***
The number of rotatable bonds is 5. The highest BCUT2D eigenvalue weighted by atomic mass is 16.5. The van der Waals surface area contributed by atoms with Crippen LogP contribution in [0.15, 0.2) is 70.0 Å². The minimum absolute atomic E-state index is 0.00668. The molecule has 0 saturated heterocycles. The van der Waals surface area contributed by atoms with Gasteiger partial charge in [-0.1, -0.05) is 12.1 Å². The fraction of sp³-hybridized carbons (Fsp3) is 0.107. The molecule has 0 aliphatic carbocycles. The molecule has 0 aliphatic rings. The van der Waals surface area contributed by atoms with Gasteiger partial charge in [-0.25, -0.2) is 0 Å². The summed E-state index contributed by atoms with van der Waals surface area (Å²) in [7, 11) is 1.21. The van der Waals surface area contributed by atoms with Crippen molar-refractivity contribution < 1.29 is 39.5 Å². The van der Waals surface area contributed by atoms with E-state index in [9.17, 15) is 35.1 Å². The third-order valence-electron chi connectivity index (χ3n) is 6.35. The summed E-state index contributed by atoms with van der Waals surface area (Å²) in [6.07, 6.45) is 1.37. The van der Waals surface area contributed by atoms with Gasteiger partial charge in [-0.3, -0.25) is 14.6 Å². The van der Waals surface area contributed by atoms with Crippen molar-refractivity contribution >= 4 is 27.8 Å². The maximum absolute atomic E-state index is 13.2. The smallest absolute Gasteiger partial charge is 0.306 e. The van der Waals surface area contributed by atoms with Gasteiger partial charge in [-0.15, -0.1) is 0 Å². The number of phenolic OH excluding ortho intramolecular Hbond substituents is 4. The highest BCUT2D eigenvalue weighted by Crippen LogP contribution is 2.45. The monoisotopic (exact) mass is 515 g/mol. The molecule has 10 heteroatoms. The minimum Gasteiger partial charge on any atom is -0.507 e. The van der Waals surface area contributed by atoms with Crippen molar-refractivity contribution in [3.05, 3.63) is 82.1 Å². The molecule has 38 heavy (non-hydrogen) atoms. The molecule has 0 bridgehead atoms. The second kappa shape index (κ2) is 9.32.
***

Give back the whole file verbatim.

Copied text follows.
The number of rotatable bonds is 5. The highest BCUT2D eigenvalue weighted by atomic mass is 16.5. The van der Waals surface area contributed by atoms with Crippen LogP contribution in [0.15, 0.2) is 70.0 Å². The minimum absolute atomic E-state index is 0.00668. The molecule has 0 saturated heterocycles. The van der Waals surface area contributed by atoms with Gasteiger partial charge in [-0.1, -0.05) is 12.1 Å². The fraction of sp³-hybridized carbons (Fsp3) is 0.107. The molecule has 0 aliphatic carbocycles. The molecule has 0 aliphatic rings. The van der Waals surface area contributed by atoms with Gasteiger partial charge in [-0.25, -0.2) is 0 Å². The summed E-state index contributed by atoms with van der Waals surface area (Å²) in [7, 11) is 1.21. The van der Waals surface area contributed by atoms with Crippen molar-refractivity contribution < 1.29 is 39.5 Å². The van der Waals surface area contributed by atoms with E-state index in [9.17, 15) is 35.1 Å². The third-order valence-electron chi connectivity index (χ3n) is 6.35. The summed E-state index contributed by atoms with van der Waals surface area (Å²) in [6.07, 6.45) is 1.37. The van der Waals surface area contributed by atoms with Gasteiger partial charge in [-0.3, -0.25) is 14.6 Å². The van der Waals surface area contributed by atoms with Crippen molar-refractivity contribution >= 4 is 27.8 Å². The maximum absolute atomic E-state index is 13.2. The smallest absolute Gasteiger partial charge is 0.306 e. The van der Waals surface area contributed by atoms with Gasteiger partial charge in [-0.15, -0.1) is 0 Å². The number of phenolic OH excluding ortho intramolecular Hbond substituents is 4. The highest BCUT2D eigenvalue weighted by Crippen LogP contribution is 2.45. The monoisotopic (exact) mass is 515 g/mol. The molecule has 10 heteroatoms. The minimum Gasteiger partial charge on any atom is -0.507 e. The van der Waals surface area contributed by atoms with Crippen molar-refractivity contribution in [3.05, 3.63) is 82.1 Å². The molecule has 38 heavy (non-hydrogen) atoms. The molecule has 0 bridgehead atoms. The second kappa shape index (κ2) is 9.32.